Trouble is, you can't tell the degree to which a child will have it. There's the problem. I would hate to think of a child of mine having severe health problems towards the end of their (probably short) life.

That's all.

Greatnan Sun 16-Sep-12 18:09:31

There are many conditions which can shorten life and give rise to cognitive and physical problems. Should Downs children not be given the same chances as other children who are not 'perfect'?

nightowl Sun 16-Sep-12 18:11:02

My niece had Downs syndrome and due to medical prejudice she was not given essential medical treatment as a child with the result that she developed heart failure and died in her twenties. Adults with Downs syndrome still experience medical problems and do not generally have a full life expectancy or a healthy old age. It is not only the question of how parents will cope with a child with Downs syndrome but how they, and the rest of the family will cope for the whole of the person's life.

When I was pregnant with my last child at the age of 37 (not a hugely increased risk) I decided to have an amnio because I had seen all these issues affecting those very close to me. I was not absolutely sure I would have a termination if the baby was affected but I felt I needed to know. My niece was very much loved and deeply mourned, but her life was full of suffering and her family suffered with her.

nightowl Sun 16-Sep-12 18:13:11

Just to clarify - I am not advocating routine termination, just presenting a personal perspective.

Greatnan Sun 16-Sep-12 18:14:59

As I said, I would not criticise any woman who decided to have an abortion.

nanaej Sun 16-Sep-12 18:36:20

I agree with mamie children with DS are as varied as any other kids! The last school I was at had several children with DS over the time I was there. Some children had a very successful time but others, whose needs were significant, would IMO have fared better in a special school. Some parents coped very well and accepted their child's limitations and celebrated and supported what they could do. Others spent their time trying to make their child be 'normal' sending them to all kinds of therapies/ classes/ clubs etc that were not always appropriate in all sorts of ways but also wanting special treatment for them. It is often, understandably, very hard for parents of children with significant special needs to come to terms with the disabilities and limitations of their condition. Others find it easier to accept the situation and I have to say those were the happier children and parents.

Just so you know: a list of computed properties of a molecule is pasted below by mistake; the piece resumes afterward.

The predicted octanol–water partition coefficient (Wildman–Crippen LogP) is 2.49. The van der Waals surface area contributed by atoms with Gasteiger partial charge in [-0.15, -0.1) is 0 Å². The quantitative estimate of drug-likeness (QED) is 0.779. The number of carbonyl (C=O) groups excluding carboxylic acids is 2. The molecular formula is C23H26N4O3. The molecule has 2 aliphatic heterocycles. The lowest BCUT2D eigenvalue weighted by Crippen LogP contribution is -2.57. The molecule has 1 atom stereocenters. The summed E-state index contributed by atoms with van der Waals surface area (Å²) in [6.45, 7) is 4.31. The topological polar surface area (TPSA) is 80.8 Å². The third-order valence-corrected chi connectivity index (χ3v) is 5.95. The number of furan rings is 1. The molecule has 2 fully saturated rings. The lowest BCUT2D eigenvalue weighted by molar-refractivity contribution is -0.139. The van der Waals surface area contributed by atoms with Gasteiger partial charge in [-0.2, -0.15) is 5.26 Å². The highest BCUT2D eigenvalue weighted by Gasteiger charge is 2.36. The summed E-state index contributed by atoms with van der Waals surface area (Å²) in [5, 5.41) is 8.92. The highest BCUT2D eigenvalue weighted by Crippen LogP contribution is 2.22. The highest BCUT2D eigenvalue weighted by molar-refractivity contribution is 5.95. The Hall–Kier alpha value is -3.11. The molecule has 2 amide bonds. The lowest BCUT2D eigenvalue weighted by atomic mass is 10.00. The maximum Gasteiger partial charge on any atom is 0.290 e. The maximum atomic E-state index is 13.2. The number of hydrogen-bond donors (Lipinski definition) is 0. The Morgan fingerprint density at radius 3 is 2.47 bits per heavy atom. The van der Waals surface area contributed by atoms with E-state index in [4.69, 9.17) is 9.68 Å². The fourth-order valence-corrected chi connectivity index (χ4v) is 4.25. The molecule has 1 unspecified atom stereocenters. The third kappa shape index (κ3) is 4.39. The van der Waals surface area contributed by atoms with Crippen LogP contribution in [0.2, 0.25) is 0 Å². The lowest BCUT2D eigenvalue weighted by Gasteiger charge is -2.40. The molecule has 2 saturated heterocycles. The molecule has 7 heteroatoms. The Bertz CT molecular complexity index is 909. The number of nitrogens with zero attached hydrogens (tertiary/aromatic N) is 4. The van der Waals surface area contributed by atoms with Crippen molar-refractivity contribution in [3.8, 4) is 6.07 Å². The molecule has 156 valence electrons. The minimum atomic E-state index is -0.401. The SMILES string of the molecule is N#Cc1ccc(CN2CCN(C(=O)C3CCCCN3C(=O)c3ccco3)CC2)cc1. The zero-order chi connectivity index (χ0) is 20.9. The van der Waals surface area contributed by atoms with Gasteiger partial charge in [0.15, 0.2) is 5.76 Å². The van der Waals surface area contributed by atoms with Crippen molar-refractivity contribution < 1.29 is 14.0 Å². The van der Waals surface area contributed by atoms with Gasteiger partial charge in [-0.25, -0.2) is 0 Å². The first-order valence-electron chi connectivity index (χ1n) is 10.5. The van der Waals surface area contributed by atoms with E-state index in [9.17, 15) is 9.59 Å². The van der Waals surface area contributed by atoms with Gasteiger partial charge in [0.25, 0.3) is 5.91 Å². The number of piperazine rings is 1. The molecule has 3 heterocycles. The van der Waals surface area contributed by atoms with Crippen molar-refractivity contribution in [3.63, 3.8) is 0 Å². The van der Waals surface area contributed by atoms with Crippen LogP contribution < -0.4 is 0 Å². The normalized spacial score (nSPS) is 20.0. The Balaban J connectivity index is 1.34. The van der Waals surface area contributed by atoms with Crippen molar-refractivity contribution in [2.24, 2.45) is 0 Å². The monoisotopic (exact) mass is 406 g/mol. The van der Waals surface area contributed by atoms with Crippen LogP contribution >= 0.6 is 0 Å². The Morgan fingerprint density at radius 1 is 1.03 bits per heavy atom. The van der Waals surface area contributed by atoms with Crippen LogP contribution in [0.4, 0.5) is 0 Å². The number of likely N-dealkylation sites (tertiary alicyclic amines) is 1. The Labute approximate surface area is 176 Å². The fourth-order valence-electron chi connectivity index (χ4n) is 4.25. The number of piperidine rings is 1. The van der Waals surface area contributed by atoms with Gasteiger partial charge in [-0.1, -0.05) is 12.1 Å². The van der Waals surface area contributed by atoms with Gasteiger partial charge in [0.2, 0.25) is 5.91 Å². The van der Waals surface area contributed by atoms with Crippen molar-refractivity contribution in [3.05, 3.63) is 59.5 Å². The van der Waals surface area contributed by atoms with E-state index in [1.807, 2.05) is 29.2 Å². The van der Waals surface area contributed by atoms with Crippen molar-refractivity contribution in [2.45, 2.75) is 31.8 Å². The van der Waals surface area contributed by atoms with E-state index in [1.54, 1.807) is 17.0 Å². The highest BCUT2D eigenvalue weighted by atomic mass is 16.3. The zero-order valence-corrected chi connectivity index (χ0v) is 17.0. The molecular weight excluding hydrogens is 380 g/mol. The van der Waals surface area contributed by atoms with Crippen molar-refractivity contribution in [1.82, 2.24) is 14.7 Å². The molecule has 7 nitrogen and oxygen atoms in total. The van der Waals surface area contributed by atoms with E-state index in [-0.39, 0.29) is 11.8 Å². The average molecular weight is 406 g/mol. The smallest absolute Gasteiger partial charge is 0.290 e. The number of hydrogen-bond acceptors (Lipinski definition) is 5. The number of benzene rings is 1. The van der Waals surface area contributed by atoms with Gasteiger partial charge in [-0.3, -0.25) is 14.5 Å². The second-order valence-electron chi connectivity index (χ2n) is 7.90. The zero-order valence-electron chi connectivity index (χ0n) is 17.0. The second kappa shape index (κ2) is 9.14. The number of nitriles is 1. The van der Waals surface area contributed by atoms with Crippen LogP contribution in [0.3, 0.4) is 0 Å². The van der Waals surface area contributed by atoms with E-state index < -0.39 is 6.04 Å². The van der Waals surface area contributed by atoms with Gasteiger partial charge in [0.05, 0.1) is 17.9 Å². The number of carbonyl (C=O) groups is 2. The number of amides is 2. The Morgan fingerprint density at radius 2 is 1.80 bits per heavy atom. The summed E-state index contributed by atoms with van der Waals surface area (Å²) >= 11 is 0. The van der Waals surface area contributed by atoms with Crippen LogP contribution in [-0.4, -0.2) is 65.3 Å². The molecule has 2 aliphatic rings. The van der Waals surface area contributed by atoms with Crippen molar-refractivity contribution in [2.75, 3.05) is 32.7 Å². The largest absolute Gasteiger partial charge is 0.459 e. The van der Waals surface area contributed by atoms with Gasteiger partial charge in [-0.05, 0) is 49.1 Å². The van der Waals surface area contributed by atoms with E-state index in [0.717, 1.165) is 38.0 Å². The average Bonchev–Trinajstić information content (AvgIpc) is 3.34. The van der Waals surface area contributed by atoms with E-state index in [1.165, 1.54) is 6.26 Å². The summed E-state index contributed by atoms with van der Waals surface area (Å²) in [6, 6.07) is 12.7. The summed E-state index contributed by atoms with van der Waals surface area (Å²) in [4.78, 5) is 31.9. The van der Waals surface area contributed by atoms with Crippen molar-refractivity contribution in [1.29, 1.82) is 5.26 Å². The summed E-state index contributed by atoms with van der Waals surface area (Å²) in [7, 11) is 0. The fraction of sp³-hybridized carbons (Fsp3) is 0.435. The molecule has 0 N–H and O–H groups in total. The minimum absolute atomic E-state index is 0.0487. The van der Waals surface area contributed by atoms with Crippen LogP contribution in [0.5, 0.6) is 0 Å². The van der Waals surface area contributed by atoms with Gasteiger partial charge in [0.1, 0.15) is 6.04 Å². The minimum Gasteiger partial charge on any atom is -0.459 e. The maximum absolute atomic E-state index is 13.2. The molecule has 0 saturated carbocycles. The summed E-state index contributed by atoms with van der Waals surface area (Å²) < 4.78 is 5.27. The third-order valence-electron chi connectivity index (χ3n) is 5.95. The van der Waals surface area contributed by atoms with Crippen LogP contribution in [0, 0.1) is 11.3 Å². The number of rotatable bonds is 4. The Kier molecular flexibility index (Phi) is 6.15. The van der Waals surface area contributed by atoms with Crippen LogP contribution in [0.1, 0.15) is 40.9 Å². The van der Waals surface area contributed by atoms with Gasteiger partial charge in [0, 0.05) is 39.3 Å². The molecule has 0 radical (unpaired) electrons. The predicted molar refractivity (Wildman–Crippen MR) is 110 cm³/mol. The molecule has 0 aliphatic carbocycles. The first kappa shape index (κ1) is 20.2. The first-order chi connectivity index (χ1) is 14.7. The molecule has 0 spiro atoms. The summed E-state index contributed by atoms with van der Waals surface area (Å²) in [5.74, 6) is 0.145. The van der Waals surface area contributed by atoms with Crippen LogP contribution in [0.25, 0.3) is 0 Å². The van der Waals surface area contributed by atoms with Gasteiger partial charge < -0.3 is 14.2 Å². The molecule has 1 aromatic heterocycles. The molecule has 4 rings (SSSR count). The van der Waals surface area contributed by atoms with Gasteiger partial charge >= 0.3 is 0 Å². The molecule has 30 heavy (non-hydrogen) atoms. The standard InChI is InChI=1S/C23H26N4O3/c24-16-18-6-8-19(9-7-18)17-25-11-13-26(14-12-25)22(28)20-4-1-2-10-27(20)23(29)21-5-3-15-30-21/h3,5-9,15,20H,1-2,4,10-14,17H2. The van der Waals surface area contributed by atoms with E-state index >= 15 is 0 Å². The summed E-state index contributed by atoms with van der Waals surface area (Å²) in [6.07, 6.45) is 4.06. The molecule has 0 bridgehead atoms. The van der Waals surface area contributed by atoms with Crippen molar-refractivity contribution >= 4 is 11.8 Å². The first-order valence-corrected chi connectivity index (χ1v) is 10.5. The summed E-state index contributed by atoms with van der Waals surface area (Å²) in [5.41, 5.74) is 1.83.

I have no idea what kind of parent I would have been in that situation and I am not making a judgement just saying what I observed.

Mamie Sun 16-Sep-12 18:44:39

Of course nobody would say that people with Down's, cerebral palsy, autism and any other kind of special need are not capable of having a fulfilled life and of course they should be treated with respect and not pigeon-holed or labelled. Nor can anyone deny that it can be a long, hard road for them and for their families. My neighbour in her eighties was coping with a man of 40 who needed help with toileting and showering, needed to be cajoled to get up, get dressed and prevented from eating to excess.
Scanning was not routine when I had my children, but I am sure that I would have chosen to have a termination.

Greatnan Sun 16-Sep-12 18:55:10

Mamie - I don't disagree with anything you say.

merlotgran Sun 16-Sep-12 19:15:37

Neither do I, Greatnan. When I was pregnant with my first child I was going through the usual first mother anxieties and asked DH what would happen if the baby were disabled. DH replied that we would make the best of it. Brave words but I knew that all the responsibility and hard work would fall on my shoulders as, lovely though he is, he fell into the old fashioned category of husband. New man was still a long way off. Thankfully all our three children were born fit and well but I'm sure if I had known of a sure disability I would have had a termination.

baublesbanglesandb Sun 16-Sep-12 19:34:24

Interesting discussion. An uncle of mine has Downs, he is 68 years old and has been in residential care for a number of years. He has lived a happy life. Sadly, he now suffers from Altzeimers disease and no longer always recognises his loved and loving family. Our lives have been enhanced by his life.